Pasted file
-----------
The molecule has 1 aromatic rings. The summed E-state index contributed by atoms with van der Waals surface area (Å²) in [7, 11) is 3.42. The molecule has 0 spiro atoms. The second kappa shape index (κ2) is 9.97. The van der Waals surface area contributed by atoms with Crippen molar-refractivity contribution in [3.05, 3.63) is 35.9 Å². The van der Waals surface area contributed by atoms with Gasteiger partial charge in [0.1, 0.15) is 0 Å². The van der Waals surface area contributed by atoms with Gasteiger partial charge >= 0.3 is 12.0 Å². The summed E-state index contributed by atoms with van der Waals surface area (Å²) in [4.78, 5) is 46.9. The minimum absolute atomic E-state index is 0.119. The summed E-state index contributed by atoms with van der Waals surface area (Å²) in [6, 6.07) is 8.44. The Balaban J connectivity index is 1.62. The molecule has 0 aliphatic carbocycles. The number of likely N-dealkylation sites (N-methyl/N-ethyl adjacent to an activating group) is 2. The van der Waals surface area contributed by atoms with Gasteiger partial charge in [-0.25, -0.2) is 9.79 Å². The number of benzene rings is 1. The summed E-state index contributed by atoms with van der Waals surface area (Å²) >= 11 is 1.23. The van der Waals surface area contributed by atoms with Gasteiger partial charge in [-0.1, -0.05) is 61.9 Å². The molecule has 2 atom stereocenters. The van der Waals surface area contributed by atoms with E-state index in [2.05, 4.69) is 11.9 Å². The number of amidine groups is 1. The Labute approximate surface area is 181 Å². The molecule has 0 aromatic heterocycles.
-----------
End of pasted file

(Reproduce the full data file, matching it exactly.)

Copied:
The molecule has 1 aromatic rings. The summed E-state index contributed by atoms with van der Waals surface area (Å²) in [7, 11) is 3.42. The molecule has 0 spiro atoms. The second kappa shape index (κ2) is 9.97. The van der Waals surface area contributed by atoms with Crippen molar-refractivity contribution in [3.05, 3.63) is 35.9 Å². The van der Waals surface area contributed by atoms with Gasteiger partial charge in [0.1, 0.15) is 0 Å². The van der Waals surface area contributed by atoms with Gasteiger partial charge >= 0.3 is 12.0 Å². The summed E-state index contributed by atoms with van der Waals surface area (Å²) in [4.78, 5) is 46.9. The minimum absolute atomic E-state index is 0.119. The summed E-state index contributed by atoms with van der Waals surface area (Å²) in [6, 6.07) is 8.44. The Balaban J connectivity index is 1.62. The molecule has 0 aliphatic carbocycles. The number of likely N-dealkylation sites (N-methyl/N-ethyl adjacent to an activating group) is 2. The van der Waals surface area contributed by atoms with Gasteiger partial charge in [-0.25, -0.2) is 9.79 Å². The number of benzene rings is 1. The summed E-state index contributed by atoms with van der Waals surface area (Å²) >= 11 is 1.23. The van der Waals surface area contributed by atoms with Gasteiger partial charge in [-0.1, -0.05) is 61.9 Å². The molecule has 2 atom stereocenters. The van der Waals surface area contributed by atoms with E-state index in [2.05, 4.69) is 11.9 Å². The number of amidine groups is 1. The Labute approximate surface area is 181 Å². The molecule has 0 aromatic heterocycles.